Analysis of these studies was performed by using the SS, and the results were used to determine biological reproducibility and sample sizes required for use in clinical trial design.
The accuracy or systematic error of the SS in measuring the three phantom arteries was assessed by performing a t-test to determine whether the mean of the measured diameters differed from the known diameters of each artery. The mean bias of the software was assessed by pooling the data of the three phantoms. The resolving power was calculated for each diameter as the SD of replicate measurements over 1 min. The mean resolving power of the software was calculated as the mean of the resolving powers obtained from the three phantoms.
Bland-Altman plots of SS vs. EE-line and SS vs. MM-line data were constructed for baseline diameter, %FMD, and %GTN response, by using the pooled data of the three observers' measurements. Systematic error was assessed as the mean difference between methods for each variable using a paired t-test. Proportional bias was examined using simple linear regression. Mean values with the use of manual and software methods were also compared by two-way (observer and method) repeated-measures ANOVA for individual observer data and also by one-way (method) repeated-measures ANOVA for pooled observer data.
Intraobserver variability was assessed by using coefficients of variation (CV) for each of the three observers. CVs were calculated as the pooled SD for the replicate mean (11). On each of their three sets of measurements, a CV for each method was also calculated from the pooled results of the three observers. CVs were compared by using an F test of variance ratios. General linear models (SAS 6.12) were used to estimate the between-observer, between-subject, and random-error contributions to the total variance in the measures of baseline diameters, %FMD, and %GTN response for each of the three methods. In these analyses, we employed the mean of two measurements from each observer.
Within-subject variability was calculated as the CV for two visits of FMD and response to GTN. Sample size tables for FMD for clinical trials were calculated by using MS DOS-based software (8). The SD for determining sample size was calculated by using the SD of the mean of visits 1 and 2 (between-subject variance) for parallel design, and the difference between visits (between-visits, within-subject variance) for crossover design. Sample sizes (ςδ) were then calculated by using the following formulas
where ςbetween is the SD of between subjects, ςwithin is the SD of within subjects, and ρ is the Pearson coefficient for visits 1 and 2. Powers of 0.80 (α = 0.050) and 0.90 (α = 0.050) were examined.
Study 1: Phantom Studies
The means (±SD) of the three phantom diameters measured by the software were 2.993 ± 0.009, 4.042 ± 0.009, and 5.976 ± 0.007 mm. The mean differences compared with known values were (software − known value) −0.007 ± 0.008 mm (P < 0.001), 0.042 ± 0.009 mm (P< 0.001), and −0.024 ± 0.007 mm (P < 0.001), respectively. The overall mean bias between known and measured values was, therefore, 0.011 mm or 0.56%, and the mean resolving power of the software was estimated as 8.3 μm.
Study 2: Method Comparison Study
The Bland-Altman plots of SS vs. EE line and SS vs. MM line for baseline diameter, %FMD, and %GTN are shown in Fig.2. The baseline diameter and the %FMD were significantly lower (P < 0.001) and higher (P < 0.01), respectively, for SS analysis vs. MM-line analysis. The response to GTN was significantly higher for both SS analysis vs. EE-line analysis and SS analysis vs. MM-line analysis (P < 0.001 for both). Proportional bias between methods (by linear regression) was not statistically significant. Table1 displays the mean and SD data for baseline diameter, FMD, and GTN measured by the three methods for each observer and for all observers combined. Repeated-measures ANOVA confirmed that the mean baseline diameters were significantly lower and the mean response to GTN significantly higher when measured with SS compared with MM line, both for individual observers (P < 0.01) and for all observers combined (P < 0.01). Repeated-measures ANOVA for the individual observers also showed that there was a borderline significantly greater FMD (P = 0.055) when measured with SS compared with MM-line analysis. In these analyses, there were no significant differences between SS and EE line.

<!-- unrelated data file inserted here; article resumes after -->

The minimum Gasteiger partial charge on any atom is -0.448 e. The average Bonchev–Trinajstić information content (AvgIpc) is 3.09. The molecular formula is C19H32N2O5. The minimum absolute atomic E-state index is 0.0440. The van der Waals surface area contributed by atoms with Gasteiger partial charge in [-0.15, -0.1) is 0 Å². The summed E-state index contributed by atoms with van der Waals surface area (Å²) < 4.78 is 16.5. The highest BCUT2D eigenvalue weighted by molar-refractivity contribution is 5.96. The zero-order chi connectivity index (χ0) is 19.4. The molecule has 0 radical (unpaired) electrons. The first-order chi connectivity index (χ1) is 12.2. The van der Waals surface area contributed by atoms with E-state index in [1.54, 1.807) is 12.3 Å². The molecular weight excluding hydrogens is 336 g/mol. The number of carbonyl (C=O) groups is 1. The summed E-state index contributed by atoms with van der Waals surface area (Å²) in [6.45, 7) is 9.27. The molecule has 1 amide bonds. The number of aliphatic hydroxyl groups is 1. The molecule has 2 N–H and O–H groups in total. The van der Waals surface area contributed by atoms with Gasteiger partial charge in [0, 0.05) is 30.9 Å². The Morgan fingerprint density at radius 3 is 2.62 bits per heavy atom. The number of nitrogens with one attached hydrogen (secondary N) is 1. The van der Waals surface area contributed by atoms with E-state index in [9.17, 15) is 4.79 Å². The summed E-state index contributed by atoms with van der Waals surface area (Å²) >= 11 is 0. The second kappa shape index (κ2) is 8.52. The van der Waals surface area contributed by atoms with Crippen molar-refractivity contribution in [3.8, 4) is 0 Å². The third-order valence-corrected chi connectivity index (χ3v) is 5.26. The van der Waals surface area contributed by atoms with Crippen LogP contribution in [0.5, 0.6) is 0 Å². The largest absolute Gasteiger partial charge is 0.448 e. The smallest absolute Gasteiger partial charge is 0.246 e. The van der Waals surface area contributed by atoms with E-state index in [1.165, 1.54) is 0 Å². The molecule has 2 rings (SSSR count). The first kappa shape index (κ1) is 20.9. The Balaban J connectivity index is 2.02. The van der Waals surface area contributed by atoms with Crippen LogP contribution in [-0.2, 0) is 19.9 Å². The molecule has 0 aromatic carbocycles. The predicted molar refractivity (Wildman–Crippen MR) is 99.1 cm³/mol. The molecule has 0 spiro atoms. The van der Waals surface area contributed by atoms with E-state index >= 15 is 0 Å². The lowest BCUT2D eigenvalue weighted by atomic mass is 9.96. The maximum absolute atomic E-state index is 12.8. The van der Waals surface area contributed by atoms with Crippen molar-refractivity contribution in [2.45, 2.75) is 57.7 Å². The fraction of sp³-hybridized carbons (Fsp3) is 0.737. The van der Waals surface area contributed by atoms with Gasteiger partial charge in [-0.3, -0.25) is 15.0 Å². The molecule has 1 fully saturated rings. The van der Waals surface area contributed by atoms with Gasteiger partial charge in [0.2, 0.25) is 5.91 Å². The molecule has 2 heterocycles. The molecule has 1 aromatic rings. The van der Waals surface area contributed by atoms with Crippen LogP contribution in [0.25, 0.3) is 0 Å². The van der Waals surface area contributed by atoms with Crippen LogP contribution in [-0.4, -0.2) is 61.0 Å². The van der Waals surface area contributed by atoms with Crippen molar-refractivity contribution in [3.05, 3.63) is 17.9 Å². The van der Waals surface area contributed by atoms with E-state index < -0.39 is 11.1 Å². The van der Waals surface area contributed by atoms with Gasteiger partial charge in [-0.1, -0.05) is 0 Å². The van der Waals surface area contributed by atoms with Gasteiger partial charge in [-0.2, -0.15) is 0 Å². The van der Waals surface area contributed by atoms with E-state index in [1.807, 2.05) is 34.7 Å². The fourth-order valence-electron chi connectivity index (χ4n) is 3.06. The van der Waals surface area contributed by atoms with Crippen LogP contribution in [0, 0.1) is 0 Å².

The intraobserver CVs for baseline brachial artery diameter, %FMD, and %GTN-mediated dilation measured by the three methods, by each observer and by all observers combined, are shown in Fig.3, A, B, andC, respectively. The intraobserver CV was significantly lower for brachial artery baseline diameter and FMD with the software compared with both manual methods (P < 0.05 for both). For GTN-mediated dilation, however, the pooled intraobserver CV was lower for SS compared with MM line (P < 0.05), but not for SS compared with EE line. The average of the intraobserver CVs measured by the software for brachial artery diameter, %FMD, and %GTN-mediated dilation were 0.36, 6.7, and 3.9%, respectively, and the pooled data intraobserver CVs were 0.16, 3.6, and 2.2%, respectively. For the EE line, the corresponding intraobserver CVs were 1.15, 24.8, and 6.9%, and for the MM line these values were 2.03, 32.5, and 10.3%, respectively. Table 2shows results of the variance components using general linear models. It can be seen that, after accounting for the large between-subject variance, the between-observer and random-error variance components for both brachial artery diameter and %FMD were least for SS compared with the other methods. For %GTN, the combined between-observer and random-error variance component was least for SS.
Study 3: Clinical Studies
The mean (±SD) %FMD values for visits 1 and2 were 6.6 ± 2.7 and 6.4 ± 3.2%, respectively. The combined mean was 6.5 ± 2.8%, and the mean absolute difference between visits was 1.6 ± 1.0%. The between-visit CV for %FMD was 14.7%, and the Pearson correlation coefficient was 0.821. The mean %GTN for visits 1 and 2 were 19.2 ± 8.5 and 18.5 ± 9.0%, respectively. The combined mean was 18.8 ± 8.4%, and the mean absolute difference between visits was 3.8 ± 3.3%. The between-visit CV for %GTN was 17.6%, and the Pearson correlation coefficient was 0.836.